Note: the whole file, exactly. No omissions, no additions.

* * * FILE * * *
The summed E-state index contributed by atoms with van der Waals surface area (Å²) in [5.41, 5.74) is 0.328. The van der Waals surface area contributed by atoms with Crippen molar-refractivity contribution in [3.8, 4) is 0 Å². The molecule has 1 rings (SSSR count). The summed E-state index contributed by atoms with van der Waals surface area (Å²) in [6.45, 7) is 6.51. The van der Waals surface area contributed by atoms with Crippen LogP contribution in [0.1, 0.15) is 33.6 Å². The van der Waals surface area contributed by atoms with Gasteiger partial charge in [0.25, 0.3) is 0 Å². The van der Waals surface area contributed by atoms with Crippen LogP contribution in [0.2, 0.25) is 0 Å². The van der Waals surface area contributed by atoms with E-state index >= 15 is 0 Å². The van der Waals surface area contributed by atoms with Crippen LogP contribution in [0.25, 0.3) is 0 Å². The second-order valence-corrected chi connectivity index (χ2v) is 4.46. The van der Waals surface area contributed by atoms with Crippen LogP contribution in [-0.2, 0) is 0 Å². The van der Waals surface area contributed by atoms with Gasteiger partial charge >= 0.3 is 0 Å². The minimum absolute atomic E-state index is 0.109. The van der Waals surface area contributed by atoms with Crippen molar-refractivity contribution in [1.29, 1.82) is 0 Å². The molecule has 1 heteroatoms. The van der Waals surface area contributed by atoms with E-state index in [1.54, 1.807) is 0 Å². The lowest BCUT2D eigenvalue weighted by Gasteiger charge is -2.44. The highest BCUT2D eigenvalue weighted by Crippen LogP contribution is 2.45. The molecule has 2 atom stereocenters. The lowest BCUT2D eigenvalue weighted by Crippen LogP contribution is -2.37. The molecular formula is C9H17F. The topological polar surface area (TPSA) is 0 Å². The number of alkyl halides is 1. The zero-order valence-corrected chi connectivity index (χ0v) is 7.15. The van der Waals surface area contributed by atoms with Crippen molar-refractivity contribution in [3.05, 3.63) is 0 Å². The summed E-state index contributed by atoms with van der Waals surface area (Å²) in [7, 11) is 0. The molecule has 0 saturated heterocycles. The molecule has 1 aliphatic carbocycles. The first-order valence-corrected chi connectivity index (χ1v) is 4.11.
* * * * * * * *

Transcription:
The summed E-state index contributed by atoms with van der Waals surface area (Å²) in [5.41, 5.74) is 0.328. The van der Waals surface area contributed by atoms with Crippen molar-refractivity contribution in [3.8, 4) is 0 Å². The molecule has 1 rings (SSSR count). The summed E-state index contributed by atoms with van der Waals surface area (Å²) in [6.45, 7) is 6.51. The van der Waals surface area contributed by atoms with Crippen LogP contribution in [0.1, 0.15) is 33.6 Å². The van der Waals surface area contributed by atoms with Gasteiger partial charge in [0.25, 0.3) is 0 Å². The van der Waals surface area contributed by atoms with Crippen LogP contribution in [0.2, 0.25) is 0 Å². The van der Waals surface area contributed by atoms with E-state index >= 15 is 0 Å². The van der Waals surface area contributed by atoms with Crippen LogP contribution in [0.25, 0.3) is 0 Å². The second-order valence-corrected chi connectivity index (χ2v) is 4.46. The van der Waals surface area contributed by atoms with Crippen LogP contribution in [-0.2, 0) is 0 Å². The van der Waals surface area contributed by atoms with Gasteiger partial charge >= 0.3 is 0 Å². The minimum absolute atomic E-state index is 0.109. The van der Waals surface area contributed by atoms with Crippen molar-refractivity contribution in [1.29, 1.82) is 0 Å². The molecule has 1 heteroatoms. The van der Waals surface area contributed by atoms with E-state index in [1.54, 1.807) is 0 Å². The lowest BCUT2D eigenvalue weighted by Gasteiger charge is -2.44. The highest BCUT2D eigenvalue weighted by Crippen LogP contribution is 2.45. The molecule has 2 atom stereocenters. The lowest BCUT2D eigenvalue weighted by Crippen LogP contribution is -2.37. The molecular formula is C9H17F. The topological polar surface area (TPSA) is 0 Å². The number of alkyl halides is 1. The zero-order valence-corrected chi connectivity index (χ0v) is 7.15. The van der Waals surface area contributed by atoms with Crippen molar-refractivity contribution in [3.05, 3.63) is 0 Å². The summed E-state index contributed by atoms with van der Waals surface area (Å²) in [7, 11) is 0. The molecule has 0 saturated heterocycles. The molecule has 1 aliphatic carbocycles. The first-order valence-corrected chi connectivity index (χ1v) is 4.11.